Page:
Today marks 150 years of celebrating slavery’s abolition.
Sunday wasn’t just for Father’s Day and dozens of LGBT Pride celebrations this week—it was also the 150th anniversary of the Juneteenth holiday that commemorates the freeing of slaves at the end of the U.S. Civil War.
The history of Juneteenth is complex. Though President Abraham Lincoln issued the slavery-abolishing Emancipation Proclamation in 1863, news traveled slowly across the Confederate southern states. A full two and a half years later on June 19, 1865, Union General Gordon Granger arrived with troops in Galveston, Texas and announced that slavery was no longer legal and that the “connection heretofore existing between them becomes that between employer and hired labor” instead.
The next year, newly freed African-Americans in Texas celebrated with the first in a long line of Juneteenth parties. Because of segregation laws, many early Juneteenth celebrations were held on land purchased by former slaves expressly for the purpose—including Houston’s Emancipation Park.
Nowadays, Juneteenth celebrations often take the form of parades that wind through historically black neighborhoods across the nation. Some of the largest celebrations of the holiday take place in major cities like Atlanta, where the parade is followed by a music festival attended by thousands.
According to the National Juneteenth Observance Foundation, which campaigns for the date to be observed as an official national holiday, Juneteenth is officially observed in 45 states. The only U.S. states that don’t observe Juneteenth are Hawaii, Montana, New Hampshire, North Dakota and South Dakota.
On social media Sunday, many observed Juneteenth as the black community and advocates have done for years: by calling for America’s other independence day to become an official national holiday.
Year after year, Americans wonder why Juneteenth—a celebration of liberty and the end of enslavement—is not a federal holiday while so many other historic moments are. Some on social media noted that the nation’s first black president gave a speech recognizing Juneteenth and urged him to declare the date a federal holiday before he leaves office in November.
President Obama issued a statement on Sunday that applauded Juneteenth, but stopped short of declaring it a national holiday.
Juneteenth is a time to recommit ourselves to the work that remains undone. We remember that even in the darkest hours, there is cause to hope for tomorrow’s light. Today, no matter our race, religion, gender, or sexual orientation, we recommit ourselves to working to free modern-day slaves around the world and to honoring in our own time the efforts of those who fought so hard to steer our country truer to our highest ideals.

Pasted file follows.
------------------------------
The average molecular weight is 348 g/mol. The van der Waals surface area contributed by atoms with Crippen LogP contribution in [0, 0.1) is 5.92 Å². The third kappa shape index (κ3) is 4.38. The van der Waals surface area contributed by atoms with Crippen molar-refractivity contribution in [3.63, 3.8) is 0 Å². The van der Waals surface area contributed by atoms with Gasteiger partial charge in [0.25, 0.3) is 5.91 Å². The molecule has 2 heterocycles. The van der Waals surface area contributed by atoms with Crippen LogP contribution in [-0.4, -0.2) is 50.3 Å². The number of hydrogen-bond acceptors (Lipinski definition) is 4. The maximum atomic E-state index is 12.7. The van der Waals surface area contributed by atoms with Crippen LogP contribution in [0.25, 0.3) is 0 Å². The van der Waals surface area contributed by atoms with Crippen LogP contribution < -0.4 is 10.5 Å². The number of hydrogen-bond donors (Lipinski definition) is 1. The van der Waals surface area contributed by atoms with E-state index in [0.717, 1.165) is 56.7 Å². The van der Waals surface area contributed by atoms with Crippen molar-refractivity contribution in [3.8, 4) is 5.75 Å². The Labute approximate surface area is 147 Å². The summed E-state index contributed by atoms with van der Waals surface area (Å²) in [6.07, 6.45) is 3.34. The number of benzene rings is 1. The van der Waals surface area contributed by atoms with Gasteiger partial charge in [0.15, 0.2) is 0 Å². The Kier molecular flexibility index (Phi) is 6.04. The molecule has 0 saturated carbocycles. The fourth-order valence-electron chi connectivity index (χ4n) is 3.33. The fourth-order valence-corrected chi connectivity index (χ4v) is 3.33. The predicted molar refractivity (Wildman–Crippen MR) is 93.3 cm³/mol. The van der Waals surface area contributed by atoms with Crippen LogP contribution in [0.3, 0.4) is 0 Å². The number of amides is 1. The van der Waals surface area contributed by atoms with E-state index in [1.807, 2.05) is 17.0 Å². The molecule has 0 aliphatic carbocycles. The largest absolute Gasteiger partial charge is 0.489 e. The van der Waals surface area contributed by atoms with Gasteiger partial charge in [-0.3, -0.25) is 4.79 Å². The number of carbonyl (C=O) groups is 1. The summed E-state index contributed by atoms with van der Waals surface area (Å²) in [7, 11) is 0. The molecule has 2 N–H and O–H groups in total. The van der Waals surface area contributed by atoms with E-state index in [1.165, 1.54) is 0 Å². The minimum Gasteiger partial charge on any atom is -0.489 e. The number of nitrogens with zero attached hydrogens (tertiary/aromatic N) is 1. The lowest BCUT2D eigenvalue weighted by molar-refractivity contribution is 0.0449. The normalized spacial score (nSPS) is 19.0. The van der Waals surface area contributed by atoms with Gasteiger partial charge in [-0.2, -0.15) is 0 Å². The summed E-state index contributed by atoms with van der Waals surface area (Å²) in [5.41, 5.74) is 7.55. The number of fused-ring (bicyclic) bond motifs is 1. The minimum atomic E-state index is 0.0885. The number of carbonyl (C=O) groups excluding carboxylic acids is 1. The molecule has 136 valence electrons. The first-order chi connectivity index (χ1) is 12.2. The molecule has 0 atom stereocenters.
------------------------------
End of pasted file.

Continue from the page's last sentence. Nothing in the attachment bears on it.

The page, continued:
Juneteenth’s status as an unofficial national holiday can unfortunately lend itself to pandering. This Sunday, everyone from Rachel Dolezal to the Republican National Committee offered up Juneteenth greetings that no one asked for.
In a statement posted to the GOP website, RNC chairman Reince Priebus and co-chair Sharon Day made sure to note that Emancipation Proclamation author Abraham Lincoln was a Republican before waxing on the holiday’s greater meaning.
“On this day we honor African American heritage and remember the celebration that took place upon liberation and the official end of slavery,” said Day in the statement. “Juneteenth allows us to reflect on how we will continue to work towards a better future where justice and equality is valued and guaranteed to all.”
Twitter users outright mocked third-party presidential candidate Jill Stein, who announced on the social platform that she was at a Philadelphia Juneteenth festival gathering signatures—even though the accompanying photo showed a room full of white people.
Some Twitter users pointed out that Juneteenth is a holiday closely tied to the black community in Texas specifically, and that white politicians and others who used the holiday as a messaging springboard were doing it wrong.
Regardless of the confused national messaging, Juneteenth was celebrated all over Texas with an eye toward the future. In Midland, a Saturday festival was held with a theme of “Breaking the Cycle.”
“There are things yet to be done,” a speaker named James Fuller was quoted as saying by Midland local news station KXXV. “There are things that shackle us. There are things that prevent us… interfere with our being able to move forward.”
In Galveston, where it all began, an annual march took place from the courthouse to the steps of the Reedy Chapel African Methodist Episcopal Church. Speaking with the Houston Press, Reedy Chapel trustee Sharon B. Gillins declared that Juneteenth should be observed at the national level.
“We want to keep our history alive. But it’s not just Reedy history, not just Galveston history,” said Gillins. “This is national history. I would like to see this stop being pigeonholed as African-American history. It’s American history.”
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